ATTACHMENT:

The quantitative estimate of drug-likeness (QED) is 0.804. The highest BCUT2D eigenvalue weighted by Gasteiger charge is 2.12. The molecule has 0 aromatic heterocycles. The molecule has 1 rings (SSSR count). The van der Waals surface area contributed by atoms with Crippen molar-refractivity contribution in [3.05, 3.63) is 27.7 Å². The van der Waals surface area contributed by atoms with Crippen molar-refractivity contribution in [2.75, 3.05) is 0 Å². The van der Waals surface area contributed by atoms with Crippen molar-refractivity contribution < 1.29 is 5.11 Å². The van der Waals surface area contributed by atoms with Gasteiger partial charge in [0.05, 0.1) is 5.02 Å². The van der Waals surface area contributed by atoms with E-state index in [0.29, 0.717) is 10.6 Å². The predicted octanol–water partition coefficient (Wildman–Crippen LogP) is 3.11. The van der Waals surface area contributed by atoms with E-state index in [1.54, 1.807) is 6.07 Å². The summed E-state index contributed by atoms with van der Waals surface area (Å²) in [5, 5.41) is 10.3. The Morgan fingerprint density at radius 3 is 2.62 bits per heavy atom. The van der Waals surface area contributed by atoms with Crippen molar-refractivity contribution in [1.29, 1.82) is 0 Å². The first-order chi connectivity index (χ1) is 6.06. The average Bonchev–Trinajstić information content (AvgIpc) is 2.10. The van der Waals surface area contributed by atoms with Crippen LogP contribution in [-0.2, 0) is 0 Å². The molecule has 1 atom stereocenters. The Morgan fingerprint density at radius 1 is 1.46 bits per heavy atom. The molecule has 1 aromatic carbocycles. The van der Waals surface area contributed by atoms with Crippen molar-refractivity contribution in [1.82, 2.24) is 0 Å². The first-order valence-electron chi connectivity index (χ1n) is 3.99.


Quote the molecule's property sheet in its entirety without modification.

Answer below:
The quantitative estimate of drug-likeness (QED) is 0.804. The highest BCUT2D eigenvalue weighted by Gasteiger charge is 2.12. The molecule has 0 aromatic heterocycles. The molecule has 1 rings (SSSR count). The van der Waals surface area contributed by atoms with Crippen molar-refractivity contribution in [3.05, 3.63) is 27.7 Å². The van der Waals surface area contributed by atoms with Crippen molar-refractivity contribution in [2.75, 3.05) is 0 Å². The van der Waals surface area contributed by atoms with Crippen molar-refractivity contribution < 1.29 is 5.11 Å². The van der Waals surface area contributed by atoms with Gasteiger partial charge in [0.05, 0.1) is 5.02 Å². The van der Waals surface area contributed by atoms with E-state index in [0.29, 0.717) is 10.6 Å². The predicted octanol–water partition coefficient (Wildman–Crippen LogP) is 3.11. The van der Waals surface area contributed by atoms with E-state index in [1.54, 1.807) is 6.07 Å². The summed E-state index contributed by atoms with van der Waals surface area (Å²) in [5, 5.41) is 10.3. The Morgan fingerprint density at radius 3 is 2.62 bits per heavy atom. The van der Waals surface area contributed by atoms with Crippen molar-refractivity contribution in [1.29, 1.82) is 0 Å². The first-order chi connectivity index (χ1) is 6.06. The average Bonchev–Trinajstić information content (AvgIpc) is 2.10. The van der Waals surface area contributed by atoms with Crippen LogP contribution in [-0.2, 0) is 0 Å². The molecule has 1 atom stereocenters. The Morgan fingerprint density at radius 1 is 1.46 bits per heavy atom. The molecule has 1 aromatic carbocycles. The van der Waals surface area contributed by atoms with Crippen molar-refractivity contribution in [1.82, 2.24) is 0 Å². The first-order valence-electron chi connectivity index (χ1n) is 3.99.